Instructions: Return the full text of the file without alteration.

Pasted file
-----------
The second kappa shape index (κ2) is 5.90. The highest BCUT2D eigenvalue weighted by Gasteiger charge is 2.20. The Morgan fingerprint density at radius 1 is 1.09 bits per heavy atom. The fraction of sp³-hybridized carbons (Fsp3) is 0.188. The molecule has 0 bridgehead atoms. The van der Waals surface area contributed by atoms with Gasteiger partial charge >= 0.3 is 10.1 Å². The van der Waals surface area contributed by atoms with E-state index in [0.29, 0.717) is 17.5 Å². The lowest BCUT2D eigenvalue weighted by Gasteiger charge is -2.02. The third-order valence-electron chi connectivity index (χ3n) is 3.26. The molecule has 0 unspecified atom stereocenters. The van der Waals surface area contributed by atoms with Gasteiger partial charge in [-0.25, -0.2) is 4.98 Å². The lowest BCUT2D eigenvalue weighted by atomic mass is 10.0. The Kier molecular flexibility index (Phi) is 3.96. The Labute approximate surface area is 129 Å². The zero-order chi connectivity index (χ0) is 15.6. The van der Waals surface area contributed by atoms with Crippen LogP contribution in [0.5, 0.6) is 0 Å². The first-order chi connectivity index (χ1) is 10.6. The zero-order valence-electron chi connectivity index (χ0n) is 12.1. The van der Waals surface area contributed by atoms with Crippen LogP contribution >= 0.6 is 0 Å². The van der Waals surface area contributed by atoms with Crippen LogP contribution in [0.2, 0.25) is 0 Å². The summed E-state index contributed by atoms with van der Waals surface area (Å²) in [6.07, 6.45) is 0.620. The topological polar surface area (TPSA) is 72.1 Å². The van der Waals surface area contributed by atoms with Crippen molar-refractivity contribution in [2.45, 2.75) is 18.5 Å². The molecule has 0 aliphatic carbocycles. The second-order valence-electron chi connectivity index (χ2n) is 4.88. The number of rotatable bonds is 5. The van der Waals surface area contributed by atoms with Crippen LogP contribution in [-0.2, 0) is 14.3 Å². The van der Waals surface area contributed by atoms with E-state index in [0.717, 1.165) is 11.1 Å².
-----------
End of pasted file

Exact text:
The second kappa shape index (κ2) is 5.90. The highest BCUT2D eigenvalue weighted by Gasteiger charge is 2.20. The Morgan fingerprint density at radius 1 is 1.09 bits per heavy atom. The fraction of sp³-hybridized carbons (Fsp3) is 0.188. The molecule has 0 bridgehead atoms. The van der Waals surface area contributed by atoms with Gasteiger partial charge >= 0.3 is 10.1 Å². The van der Waals surface area contributed by atoms with E-state index in [0.29, 0.717) is 17.5 Å². The lowest BCUT2D eigenvalue weighted by Gasteiger charge is -2.02. The third-order valence-electron chi connectivity index (χ3n) is 3.26. The molecule has 0 unspecified atom stereocenters. The van der Waals surface area contributed by atoms with Gasteiger partial charge in [-0.25, -0.2) is 4.98 Å². The lowest BCUT2D eigenvalue weighted by atomic mass is 10.0. The Kier molecular flexibility index (Phi) is 3.96. The Labute approximate surface area is 129 Å². The zero-order chi connectivity index (χ0) is 15.6. The van der Waals surface area contributed by atoms with Crippen LogP contribution in [0.5, 0.6) is 0 Å². The first-order chi connectivity index (χ1) is 10.6. The zero-order valence-electron chi connectivity index (χ0n) is 12.1. The van der Waals surface area contributed by atoms with Crippen LogP contribution >= 0.6 is 0 Å². The van der Waals surface area contributed by atoms with Crippen LogP contribution in [0.2, 0.25) is 0 Å². The summed E-state index contributed by atoms with van der Waals surface area (Å²) in [6.07, 6.45) is 0.620. The topological polar surface area (TPSA) is 72.1 Å². The van der Waals surface area contributed by atoms with Crippen molar-refractivity contribution in [2.45, 2.75) is 18.5 Å². The molecule has 0 aliphatic carbocycles. The second-order valence-electron chi connectivity index (χ2n) is 4.88. The number of rotatable bonds is 5. The van der Waals surface area contributed by atoms with Crippen LogP contribution in [-0.2, 0) is 14.3 Å². The van der Waals surface area contributed by atoms with E-state index in [0.717, 1.165) is 11.1 Å².